If you have diabetes, you should be alert to the potential of developing diabetic retinopathy. It estimated that 40 to 45 percent of patients diagnosed with diabetes also have some stage of diabetic retinopathy.
Untreated, diabetic retinopathy can lead to vision loss in one of two ways. First, proliferative retinopathy is a situation in which the tiny blood vessels of the retina leak blood in the center of the eye and blur vision. Second, macular edema is a condition in which fluid leaks into the center of the macula, causing it to swell, resulting in blurred vision.
Stages of diabetic retinopathy
There are four stages of the disease:
- Mild nonproliferative retinopathy is the earliest stage. At this stage microaneurysms (small balloon-like swellings) occur in the retina’s blood vessels.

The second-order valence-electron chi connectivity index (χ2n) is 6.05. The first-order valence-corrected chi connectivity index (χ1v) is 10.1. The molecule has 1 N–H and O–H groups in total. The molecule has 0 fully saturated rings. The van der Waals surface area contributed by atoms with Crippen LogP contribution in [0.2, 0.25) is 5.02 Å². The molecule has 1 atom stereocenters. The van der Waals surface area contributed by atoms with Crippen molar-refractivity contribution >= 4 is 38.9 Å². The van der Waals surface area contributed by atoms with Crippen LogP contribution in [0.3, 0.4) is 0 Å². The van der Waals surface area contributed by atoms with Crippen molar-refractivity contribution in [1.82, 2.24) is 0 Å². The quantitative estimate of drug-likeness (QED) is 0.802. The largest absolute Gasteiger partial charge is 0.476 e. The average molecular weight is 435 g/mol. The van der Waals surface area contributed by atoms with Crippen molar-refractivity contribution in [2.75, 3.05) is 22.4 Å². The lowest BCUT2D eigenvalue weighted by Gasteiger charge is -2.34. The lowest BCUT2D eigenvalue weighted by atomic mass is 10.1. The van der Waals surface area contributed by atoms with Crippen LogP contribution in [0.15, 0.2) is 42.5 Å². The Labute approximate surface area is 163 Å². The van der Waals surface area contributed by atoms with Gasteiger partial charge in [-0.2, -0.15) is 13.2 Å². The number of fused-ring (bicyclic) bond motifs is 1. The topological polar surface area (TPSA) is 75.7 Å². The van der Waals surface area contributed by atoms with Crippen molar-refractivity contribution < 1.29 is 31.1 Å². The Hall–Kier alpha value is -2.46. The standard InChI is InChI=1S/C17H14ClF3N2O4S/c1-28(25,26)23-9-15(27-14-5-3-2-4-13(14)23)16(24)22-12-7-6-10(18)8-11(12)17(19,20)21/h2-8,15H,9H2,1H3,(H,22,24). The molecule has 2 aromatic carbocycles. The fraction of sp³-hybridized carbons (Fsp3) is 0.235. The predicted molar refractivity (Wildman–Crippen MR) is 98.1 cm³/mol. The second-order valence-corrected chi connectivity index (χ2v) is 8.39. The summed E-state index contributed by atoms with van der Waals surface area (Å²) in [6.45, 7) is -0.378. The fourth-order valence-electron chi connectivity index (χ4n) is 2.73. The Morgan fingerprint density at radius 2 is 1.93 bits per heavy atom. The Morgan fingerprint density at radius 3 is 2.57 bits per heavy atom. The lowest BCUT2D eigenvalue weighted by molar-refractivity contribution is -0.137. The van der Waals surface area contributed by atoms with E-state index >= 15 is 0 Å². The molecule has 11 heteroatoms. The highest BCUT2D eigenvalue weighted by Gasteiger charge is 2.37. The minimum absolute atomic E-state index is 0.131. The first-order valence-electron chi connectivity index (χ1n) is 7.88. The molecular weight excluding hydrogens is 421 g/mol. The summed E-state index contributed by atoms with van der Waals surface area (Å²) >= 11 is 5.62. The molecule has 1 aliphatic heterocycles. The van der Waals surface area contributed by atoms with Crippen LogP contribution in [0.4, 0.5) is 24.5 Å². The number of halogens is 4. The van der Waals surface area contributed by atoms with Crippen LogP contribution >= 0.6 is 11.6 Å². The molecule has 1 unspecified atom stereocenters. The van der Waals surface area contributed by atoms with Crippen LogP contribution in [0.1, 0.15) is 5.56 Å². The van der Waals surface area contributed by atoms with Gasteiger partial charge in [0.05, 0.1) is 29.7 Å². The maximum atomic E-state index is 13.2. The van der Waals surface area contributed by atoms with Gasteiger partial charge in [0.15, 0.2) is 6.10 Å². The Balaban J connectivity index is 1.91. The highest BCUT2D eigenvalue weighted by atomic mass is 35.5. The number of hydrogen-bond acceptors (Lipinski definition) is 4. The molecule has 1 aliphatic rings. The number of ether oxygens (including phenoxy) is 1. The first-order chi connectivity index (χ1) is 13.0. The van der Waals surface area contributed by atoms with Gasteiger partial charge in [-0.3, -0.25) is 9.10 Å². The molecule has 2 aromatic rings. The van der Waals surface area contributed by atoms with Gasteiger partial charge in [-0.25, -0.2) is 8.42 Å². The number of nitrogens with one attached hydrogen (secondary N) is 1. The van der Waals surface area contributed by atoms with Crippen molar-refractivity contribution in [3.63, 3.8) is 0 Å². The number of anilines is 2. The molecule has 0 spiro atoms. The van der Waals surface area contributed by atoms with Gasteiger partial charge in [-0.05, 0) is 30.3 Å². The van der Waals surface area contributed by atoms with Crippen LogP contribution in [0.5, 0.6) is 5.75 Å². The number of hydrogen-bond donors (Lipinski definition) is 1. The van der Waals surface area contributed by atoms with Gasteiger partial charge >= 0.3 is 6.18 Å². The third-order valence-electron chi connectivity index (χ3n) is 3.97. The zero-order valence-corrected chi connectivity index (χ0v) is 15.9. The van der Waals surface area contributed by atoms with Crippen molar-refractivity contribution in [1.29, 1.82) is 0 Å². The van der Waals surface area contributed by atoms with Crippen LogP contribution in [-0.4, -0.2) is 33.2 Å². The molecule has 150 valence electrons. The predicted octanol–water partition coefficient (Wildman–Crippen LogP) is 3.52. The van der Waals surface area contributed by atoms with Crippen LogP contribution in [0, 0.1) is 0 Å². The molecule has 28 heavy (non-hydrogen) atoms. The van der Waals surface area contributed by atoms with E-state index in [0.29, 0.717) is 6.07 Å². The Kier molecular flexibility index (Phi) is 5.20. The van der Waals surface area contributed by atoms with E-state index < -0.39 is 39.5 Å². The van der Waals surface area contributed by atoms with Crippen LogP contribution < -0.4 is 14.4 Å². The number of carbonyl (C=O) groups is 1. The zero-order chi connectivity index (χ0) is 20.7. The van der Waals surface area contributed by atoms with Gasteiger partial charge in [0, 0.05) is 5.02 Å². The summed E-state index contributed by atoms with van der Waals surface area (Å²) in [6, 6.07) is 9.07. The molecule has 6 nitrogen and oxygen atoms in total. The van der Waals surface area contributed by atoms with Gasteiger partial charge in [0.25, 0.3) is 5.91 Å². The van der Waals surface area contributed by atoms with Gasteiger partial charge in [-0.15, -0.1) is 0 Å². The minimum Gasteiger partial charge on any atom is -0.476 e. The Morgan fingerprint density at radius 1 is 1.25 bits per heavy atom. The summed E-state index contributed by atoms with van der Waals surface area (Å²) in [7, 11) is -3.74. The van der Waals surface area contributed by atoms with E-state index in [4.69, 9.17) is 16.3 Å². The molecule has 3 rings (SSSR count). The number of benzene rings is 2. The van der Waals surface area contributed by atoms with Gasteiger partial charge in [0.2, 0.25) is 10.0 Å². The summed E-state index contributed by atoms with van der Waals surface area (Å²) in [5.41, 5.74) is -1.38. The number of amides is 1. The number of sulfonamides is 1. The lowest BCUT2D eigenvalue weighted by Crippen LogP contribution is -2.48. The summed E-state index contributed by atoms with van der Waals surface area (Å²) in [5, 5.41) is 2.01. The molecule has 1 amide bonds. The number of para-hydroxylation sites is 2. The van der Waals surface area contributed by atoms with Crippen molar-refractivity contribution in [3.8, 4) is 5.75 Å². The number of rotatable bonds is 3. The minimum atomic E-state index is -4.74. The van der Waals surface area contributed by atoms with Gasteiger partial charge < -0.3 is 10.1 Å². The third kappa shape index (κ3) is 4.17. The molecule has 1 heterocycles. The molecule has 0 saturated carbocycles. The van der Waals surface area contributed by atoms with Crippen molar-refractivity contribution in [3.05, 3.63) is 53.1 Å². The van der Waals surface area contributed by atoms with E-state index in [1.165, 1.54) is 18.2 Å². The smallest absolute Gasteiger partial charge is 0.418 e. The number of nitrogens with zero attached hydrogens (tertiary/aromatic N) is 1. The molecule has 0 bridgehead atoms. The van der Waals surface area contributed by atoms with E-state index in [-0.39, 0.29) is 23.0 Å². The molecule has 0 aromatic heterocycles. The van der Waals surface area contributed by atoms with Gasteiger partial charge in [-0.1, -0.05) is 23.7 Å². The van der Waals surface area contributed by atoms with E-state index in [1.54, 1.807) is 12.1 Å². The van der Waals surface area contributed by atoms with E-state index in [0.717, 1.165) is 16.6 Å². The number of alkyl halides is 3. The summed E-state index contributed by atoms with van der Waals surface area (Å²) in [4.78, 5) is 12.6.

- Moderate nonproliferative retinopathy. At this stage some of the retina’s blood vessels become blocked.
- Severe nonproliferative retinopathy. At this stage many of the retina’s blood vessels become blocked, deprive the retina of its necessary blood supply, and cause the development and growth of new blood vessels.
- Proliferative retinopathy is an advanced stage of the disease. As new retinal blood vessels develop and grow abnormally, their fragile walls may leak blood and cause severe vision loss.